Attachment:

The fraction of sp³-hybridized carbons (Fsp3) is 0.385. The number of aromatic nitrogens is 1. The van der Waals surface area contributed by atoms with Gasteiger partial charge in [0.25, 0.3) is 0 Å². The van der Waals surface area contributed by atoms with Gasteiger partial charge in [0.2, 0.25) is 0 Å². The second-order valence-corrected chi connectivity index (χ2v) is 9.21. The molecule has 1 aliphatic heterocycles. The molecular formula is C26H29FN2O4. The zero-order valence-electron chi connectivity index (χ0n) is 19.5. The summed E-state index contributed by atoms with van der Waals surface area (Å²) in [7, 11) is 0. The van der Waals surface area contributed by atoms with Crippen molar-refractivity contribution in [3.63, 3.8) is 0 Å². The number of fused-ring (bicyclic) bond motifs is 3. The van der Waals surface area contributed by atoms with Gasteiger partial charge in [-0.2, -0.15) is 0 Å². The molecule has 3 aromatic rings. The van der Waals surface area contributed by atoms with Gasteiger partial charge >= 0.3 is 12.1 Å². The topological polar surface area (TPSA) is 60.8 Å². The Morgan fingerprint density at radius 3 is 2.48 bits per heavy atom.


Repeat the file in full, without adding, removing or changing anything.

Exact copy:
The fraction of sp³-hybridized carbons (Fsp3) is 0.385. The number of aromatic nitrogens is 1. The van der Waals surface area contributed by atoms with Gasteiger partial charge in [0.25, 0.3) is 0 Å². The van der Waals surface area contributed by atoms with Gasteiger partial charge in [0.2, 0.25) is 0 Å². The second-order valence-corrected chi connectivity index (χ2v) is 9.21. The molecule has 1 aliphatic heterocycles. The molecular formula is C26H29FN2O4. The zero-order valence-electron chi connectivity index (χ0n) is 19.5. The summed E-state index contributed by atoms with van der Waals surface area (Å²) in [7, 11) is 0. The van der Waals surface area contributed by atoms with Crippen molar-refractivity contribution in [3.63, 3.8) is 0 Å². The number of fused-ring (bicyclic) bond motifs is 3. The van der Waals surface area contributed by atoms with Gasteiger partial charge in [-0.2, -0.15) is 0 Å². The molecule has 3 aromatic rings. The van der Waals surface area contributed by atoms with Gasteiger partial charge >= 0.3 is 12.1 Å². The topological polar surface area (TPSA) is 60.8 Å². The Morgan fingerprint density at radius 3 is 2.48 bits per heavy atom.